During the winter, trees are dormant, but that doesn’t mean lifeless. Quiescence is a term that roughly means “resting but ready,” and that’s what trees are doing during winter. There are metabolic processes going on even in extremely low temperatures. Evergreens continue to respire, moving liquid water from the soil up through their stomata in the leaves. Winter burn is a common aliment on conifers as the sun heats up foliage, causing desiccation (if no liquid water is available, the foliage dries out and dies). Winter burn is most common in years of low snowfall, as the snow acts as an insulator, preventing the soil from freezing solid too deep. Below ground, the soils are often warmer than the air and roots have adapted for this. In fact, the air can be 20 degrees Fahrenheit and the soil can be as warm as 35 degrees Fahrenheit. Utilizing stored energy, trees can send roots out to explore for resources and grow in the spring while the world still looks to be frozen.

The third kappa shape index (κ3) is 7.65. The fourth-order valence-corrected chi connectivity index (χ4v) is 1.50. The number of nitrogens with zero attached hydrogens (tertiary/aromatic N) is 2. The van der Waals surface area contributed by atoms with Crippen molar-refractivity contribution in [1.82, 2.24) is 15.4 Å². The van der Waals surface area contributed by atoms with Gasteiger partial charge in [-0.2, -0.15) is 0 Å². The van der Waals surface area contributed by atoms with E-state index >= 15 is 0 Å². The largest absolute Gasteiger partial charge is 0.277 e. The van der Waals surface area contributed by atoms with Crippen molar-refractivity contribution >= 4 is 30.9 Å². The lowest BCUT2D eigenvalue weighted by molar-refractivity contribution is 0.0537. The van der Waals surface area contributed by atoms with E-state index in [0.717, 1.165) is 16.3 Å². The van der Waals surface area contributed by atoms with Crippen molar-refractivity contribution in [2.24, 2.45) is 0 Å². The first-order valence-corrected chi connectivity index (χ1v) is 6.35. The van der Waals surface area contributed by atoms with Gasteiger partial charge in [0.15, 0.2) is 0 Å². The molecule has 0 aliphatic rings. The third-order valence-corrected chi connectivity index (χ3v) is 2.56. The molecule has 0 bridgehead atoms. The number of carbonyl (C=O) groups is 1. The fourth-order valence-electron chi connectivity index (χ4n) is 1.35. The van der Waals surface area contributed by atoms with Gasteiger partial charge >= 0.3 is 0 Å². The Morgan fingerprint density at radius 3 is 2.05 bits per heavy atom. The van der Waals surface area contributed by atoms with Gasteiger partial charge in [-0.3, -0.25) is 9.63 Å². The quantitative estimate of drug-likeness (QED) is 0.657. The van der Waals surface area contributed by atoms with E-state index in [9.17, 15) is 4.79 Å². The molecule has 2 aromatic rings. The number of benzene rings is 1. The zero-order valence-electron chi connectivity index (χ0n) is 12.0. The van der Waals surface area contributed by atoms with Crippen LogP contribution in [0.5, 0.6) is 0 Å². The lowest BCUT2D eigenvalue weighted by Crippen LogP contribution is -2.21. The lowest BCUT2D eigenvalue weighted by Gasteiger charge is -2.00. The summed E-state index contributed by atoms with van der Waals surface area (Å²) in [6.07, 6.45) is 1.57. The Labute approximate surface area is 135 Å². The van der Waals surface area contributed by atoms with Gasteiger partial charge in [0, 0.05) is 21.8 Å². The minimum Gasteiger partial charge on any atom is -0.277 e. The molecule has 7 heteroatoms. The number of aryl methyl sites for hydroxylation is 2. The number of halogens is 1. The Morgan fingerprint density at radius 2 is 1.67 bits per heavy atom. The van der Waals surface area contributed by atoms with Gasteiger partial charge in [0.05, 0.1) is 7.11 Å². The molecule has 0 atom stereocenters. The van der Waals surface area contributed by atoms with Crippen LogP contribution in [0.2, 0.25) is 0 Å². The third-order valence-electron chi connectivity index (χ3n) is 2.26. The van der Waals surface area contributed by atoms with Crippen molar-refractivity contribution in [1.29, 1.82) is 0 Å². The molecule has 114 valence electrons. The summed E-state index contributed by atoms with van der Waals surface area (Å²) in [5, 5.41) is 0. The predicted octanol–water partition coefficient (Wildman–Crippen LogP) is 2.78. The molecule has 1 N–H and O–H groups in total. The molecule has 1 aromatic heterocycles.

Caring for trees going into winter can be done with some simple tips for tree owners. Continue to water trees, particularly evergreens, weekly until the ground freezes. Trees are often fertilized in fall. This puts the nutrients where they are needed for spring; and nutrients such as potassium can benefit evergreens throughout the winter by reducing winter burn. Many plant health care treatments, such as soil applications of insecticides or applications of injectable nutrients such as iron and manganese are also applied during this season. Protecting trees from rodent feeding during winter can be achieved by wrapping trunks of young trees with corrugated plastic tubing. Wrapping evergreen foliage, or even creating a screen with a fabric such as burlap, can prevent winter burning and reducing the browsing of hungry deer.
Winter may be hard on humans, but our trees are pretty tough. Given the proper care through the growing season and into fall can put them in a position to thrive when spring arrives again. This is true for young tree, mature trees, and even little trees in pots.
Brandon M. Gallagher Watson is creative director at Rainbow Treecare Scientific Advancements, and is an ISA Certified Arborist (#MN-4086A).